In the weeks leading up to the invasion of Iraq, US oil companies quietly doubled their imports of Iraqi oil. According to government figures, US imports of Iraqi crude almost tripled from November 2002 (9.57 million barrels) to February 2003 (25.78 million barrels).
Indeed, even in March 2003, while US troops were invading Iraq, US petroleum companies imported 22.9 million barrels of Iraqi oil. (For yearly and monthly US imports, see www.census.gov/foreign-trade/www/press.html#prior/.)
After I wrote about Iraqi oil imports earlier, a thoughtful reader pointed out to me that since we were at war in Iraq by the last half of March, that entire month's usual amount of imports, nearly doubled, had to have been shipped from Iraq earlier. Considering the logistics involved, for the February amount to have doubled, Iraqi suppliers and distributors had to be notified of the greater demand ahead of time. She wonders, "How much ahead of time?"
Good question. The two biggest US importers of Iraqi crude in March 2003 were Valero Energy (5.8 million barrels) and Chevron (4.6 million barrels). A spokesman for Chevron declined to comment on shipments from Iraq: "ChevronTexaco maintains comprehensive security and emergency response plans for its shipping operations. For obvious reasons, we cannot disclose the details of those plans."
Valero spokesperson Mary Rose Brown said transit time from Iraq may be 45 days. So the March barrels were shipped in January or February. She adds, "All barrels prior to the war were purchased through third parties under UN auspices. No US troops were involved."
The reader noted, "Just lining up the extra tankers that would be required for doubling their imports must have been a time-consuming job for the oil companies, particularly if they had to hire some of those tankers and consider what jobs were already scheduled for them." She speculated that the companies had to pay a premium in order to have them at an Iraqi port on the date they would be required, and further that perhaps the administration "tipped off the oil companies" to increase their import stockpiles. How, after all, did the oil companies know they had to beef up their imports?
One could also speculate that with the administration banging the drum for war the oil companies would know they had to move fast. Still, this reader's response brings to mind related questions: Did the vice president's office have continuing contacts with the Energy Policy Task Force, even after our energy policy was formulated? Did any of the contacts involve Iraq? Are any of the investigations now being conducted checking into any of the broader relations between US commerce and the war plans? Questions have already been raised about plans for post-war Iraq evidently drawn up two years before the war ever started.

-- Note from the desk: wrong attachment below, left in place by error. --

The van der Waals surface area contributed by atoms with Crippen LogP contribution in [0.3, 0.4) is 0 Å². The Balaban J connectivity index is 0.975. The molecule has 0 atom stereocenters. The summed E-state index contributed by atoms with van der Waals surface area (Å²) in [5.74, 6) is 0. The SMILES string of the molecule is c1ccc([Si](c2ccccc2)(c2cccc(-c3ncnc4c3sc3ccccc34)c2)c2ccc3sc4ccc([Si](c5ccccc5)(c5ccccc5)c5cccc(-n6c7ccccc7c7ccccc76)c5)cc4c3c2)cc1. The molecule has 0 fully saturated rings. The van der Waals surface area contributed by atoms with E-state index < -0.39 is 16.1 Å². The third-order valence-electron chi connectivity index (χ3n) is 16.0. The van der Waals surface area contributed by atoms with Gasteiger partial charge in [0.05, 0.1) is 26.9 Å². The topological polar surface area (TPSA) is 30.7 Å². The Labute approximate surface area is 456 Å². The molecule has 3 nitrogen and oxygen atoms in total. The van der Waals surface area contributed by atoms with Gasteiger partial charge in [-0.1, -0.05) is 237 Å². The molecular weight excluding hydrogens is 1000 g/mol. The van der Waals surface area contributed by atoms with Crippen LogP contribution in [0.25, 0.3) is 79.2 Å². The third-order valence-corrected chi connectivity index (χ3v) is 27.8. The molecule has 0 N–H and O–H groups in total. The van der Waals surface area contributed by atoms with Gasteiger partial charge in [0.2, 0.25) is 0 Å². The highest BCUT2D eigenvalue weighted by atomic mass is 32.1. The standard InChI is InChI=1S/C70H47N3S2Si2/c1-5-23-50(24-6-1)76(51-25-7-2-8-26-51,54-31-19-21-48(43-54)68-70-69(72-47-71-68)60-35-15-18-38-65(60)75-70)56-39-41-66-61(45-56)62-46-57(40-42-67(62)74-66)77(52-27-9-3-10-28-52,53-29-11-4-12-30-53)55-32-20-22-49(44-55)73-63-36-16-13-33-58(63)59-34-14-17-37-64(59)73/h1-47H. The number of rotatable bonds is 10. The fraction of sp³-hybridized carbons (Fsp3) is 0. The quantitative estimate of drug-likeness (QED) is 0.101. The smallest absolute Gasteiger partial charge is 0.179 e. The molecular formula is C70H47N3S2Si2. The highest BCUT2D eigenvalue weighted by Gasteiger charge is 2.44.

There is another sad point: In April 2003, US imports of Iraqi oil totaled at least 18.8 million barrels. So immediately after the invasion of Iraq, with US troops given the mission of controlling Iraq, Westerners were consuming millions of gallons of Iraqi crude. Evidently somebody felt that to the victors belonged the spoils. Then on May 1 Bush made his flight-suit appearance on an aircraft carrier, to proclaim major combat over.
That same period must have confirmed, for some Iraqis, the Westerners' priorities: With the country of Iraq itself sorely in need of every imaginable supply, its most valuable resource was being consumed voraciously by some of the very people (occupiers) pleading their inability to restore even household electricity in Baghdad. With the pipelines hit by repeated sabotage and other resistance acts, US imports of Iraqi oil dropped to only three million barrels in May, and collapsed to 24,000 barrels in June. It was on July 3, following this drop, that Bush produced his macho challenge, "Bring 'em on!"
By November 2003, the most recent month for which official figures are available, US imports of Iraqi crude were back up to 21 million barrels. Iraq is now fifth on the top 10 list of US oil suppliers, again, as it was before the invasion. In some ways, this item fits into a larger historical pattern. Longterm statistics from the Department of Energy show that US imports of Iraqi oil first ballooned under the first Bush administration. Imports collapsed during the first Gulf War, for obvious reasons. Imports of Iraqi crude stayed low during much of the 1990s, until the rebuilding of Saddam's oil fields, in which Halliburton played a large part. US imports started picking up in 1997 and stayed high from 1998 through 2003 despite some short-term limits on US purchases of Iraq's crude imposed by Saddam Hussein.
Curtailment of US imports of Iraqi oil was resisted, of course, by Big Oil and by the White House. Withholding medicines and food from Iraqi children seems to have been considered holding the line against evil. Withholding billions in petroleum revenue from Saddam never fell into the same category.
By the way, US imports of Iraqi crude under this administration also spiked in September 2001, of all times. Imports stayed high throughout the rest of 2001, with no sign that the White House feared any contamination or tampering, mass destruction or otherwise. Terrorists? In the global oil pipeline? Couldn't be. It figures, of course. Not only was winter approaching, increasing US demand for heating fuel, but September 2001 was also the month that Condoleezza Rice's old company, Chevron, merged with oil giant Texaco.
Margie Burns, a native Texan, is a freelance writer in the D.C. area. Email firstname.lastname@example.org.